A Check-Up on Trends in Black Applicants and Matriculants at U.S. Medical Schools

A new study led by researchers at the University of Pennsylvania in Philadelphia tracks the progress of students from underrepresented groups in medical school enrollments. The study found that the number of applicants and matriculants from underrepresented groups increased at a greater rate than for applicants and enrollments as a whole. However, the study found that from 2002 to 2017, Black applicants and matriculants of both sexes were still underrepresented. Furthermore, there was a significant trend toward decreased representation for Black female applicants from 2002 to 2012.

The authors also examine the diversity in medical school applicants and matriculants in the 50 states.

The authors conclude that “Black students remain underrepresented among medical school matriculants compared with the U.S. population. This underrepresentation has not changed significantly since the institution of the Liaison Committee of Medical Education diversity accreditation guidelines in 2009. This study’s findings suggest a need for both the development and the evaluation of more robust policies and programs to create a physician workforce that is demographically representative of the U.S. population.”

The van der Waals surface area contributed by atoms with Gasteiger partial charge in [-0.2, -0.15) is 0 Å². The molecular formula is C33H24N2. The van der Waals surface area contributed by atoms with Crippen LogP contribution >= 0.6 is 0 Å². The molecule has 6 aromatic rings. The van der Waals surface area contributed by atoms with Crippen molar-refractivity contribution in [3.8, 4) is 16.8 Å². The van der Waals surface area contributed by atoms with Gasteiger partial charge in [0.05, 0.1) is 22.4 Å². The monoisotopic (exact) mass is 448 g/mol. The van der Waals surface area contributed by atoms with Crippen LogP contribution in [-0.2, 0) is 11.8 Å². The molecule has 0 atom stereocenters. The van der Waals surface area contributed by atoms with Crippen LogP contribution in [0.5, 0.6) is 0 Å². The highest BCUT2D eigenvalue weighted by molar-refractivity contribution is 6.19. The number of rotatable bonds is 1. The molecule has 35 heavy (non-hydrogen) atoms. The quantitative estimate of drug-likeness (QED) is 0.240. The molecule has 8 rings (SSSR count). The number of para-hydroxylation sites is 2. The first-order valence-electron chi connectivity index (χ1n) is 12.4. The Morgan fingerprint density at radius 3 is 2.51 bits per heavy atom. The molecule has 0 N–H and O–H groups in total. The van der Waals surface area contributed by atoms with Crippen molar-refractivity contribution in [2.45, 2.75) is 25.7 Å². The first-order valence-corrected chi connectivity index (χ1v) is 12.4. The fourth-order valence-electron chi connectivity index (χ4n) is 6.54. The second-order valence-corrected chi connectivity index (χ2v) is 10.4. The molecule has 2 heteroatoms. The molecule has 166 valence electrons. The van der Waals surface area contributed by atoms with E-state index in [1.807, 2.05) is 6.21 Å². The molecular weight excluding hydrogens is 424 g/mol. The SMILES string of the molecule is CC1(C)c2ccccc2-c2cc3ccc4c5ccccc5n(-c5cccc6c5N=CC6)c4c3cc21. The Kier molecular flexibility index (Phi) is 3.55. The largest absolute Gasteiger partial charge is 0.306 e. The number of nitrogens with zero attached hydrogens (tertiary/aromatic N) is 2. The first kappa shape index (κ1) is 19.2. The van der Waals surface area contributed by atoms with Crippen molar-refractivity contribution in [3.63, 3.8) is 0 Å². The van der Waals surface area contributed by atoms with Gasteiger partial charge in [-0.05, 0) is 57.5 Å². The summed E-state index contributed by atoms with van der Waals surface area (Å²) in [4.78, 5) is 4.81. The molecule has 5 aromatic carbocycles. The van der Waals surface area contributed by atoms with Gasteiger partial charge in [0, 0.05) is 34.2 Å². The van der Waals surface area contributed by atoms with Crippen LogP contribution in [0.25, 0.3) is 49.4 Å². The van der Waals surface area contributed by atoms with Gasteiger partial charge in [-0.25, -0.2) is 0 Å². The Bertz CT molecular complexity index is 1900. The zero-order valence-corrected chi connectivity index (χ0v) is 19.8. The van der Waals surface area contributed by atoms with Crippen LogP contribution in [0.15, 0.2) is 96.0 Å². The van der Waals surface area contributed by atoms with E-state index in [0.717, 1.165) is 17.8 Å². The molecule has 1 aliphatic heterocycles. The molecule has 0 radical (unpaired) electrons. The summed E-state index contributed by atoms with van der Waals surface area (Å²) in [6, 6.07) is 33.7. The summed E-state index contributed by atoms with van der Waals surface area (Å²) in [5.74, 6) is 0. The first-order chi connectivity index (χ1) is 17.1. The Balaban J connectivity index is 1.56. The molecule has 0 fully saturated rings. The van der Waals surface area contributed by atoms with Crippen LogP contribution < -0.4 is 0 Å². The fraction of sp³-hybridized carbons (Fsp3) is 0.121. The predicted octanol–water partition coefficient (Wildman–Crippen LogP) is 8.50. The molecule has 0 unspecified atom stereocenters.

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  1. We can safely predict that the black physician workforce will never match the percentage of blacks in the population.

    There are many barriers to graduation from a medical school. The teaching of medical subjects is substandard and unfriendly, because professors have an elitist, sink-or-swim mentality, and force-feed vast amounts of poorly organized material to their students without adequate explanations or interpretations. On-the-job training in hospitals is a nightmarish experience because of the frenetic schedule and sleep deprivation. No professional should be asked to put up with such abusive treatment.

    Unless these practices are reformed, don’t expect to see a big increase in the number of black doctors.

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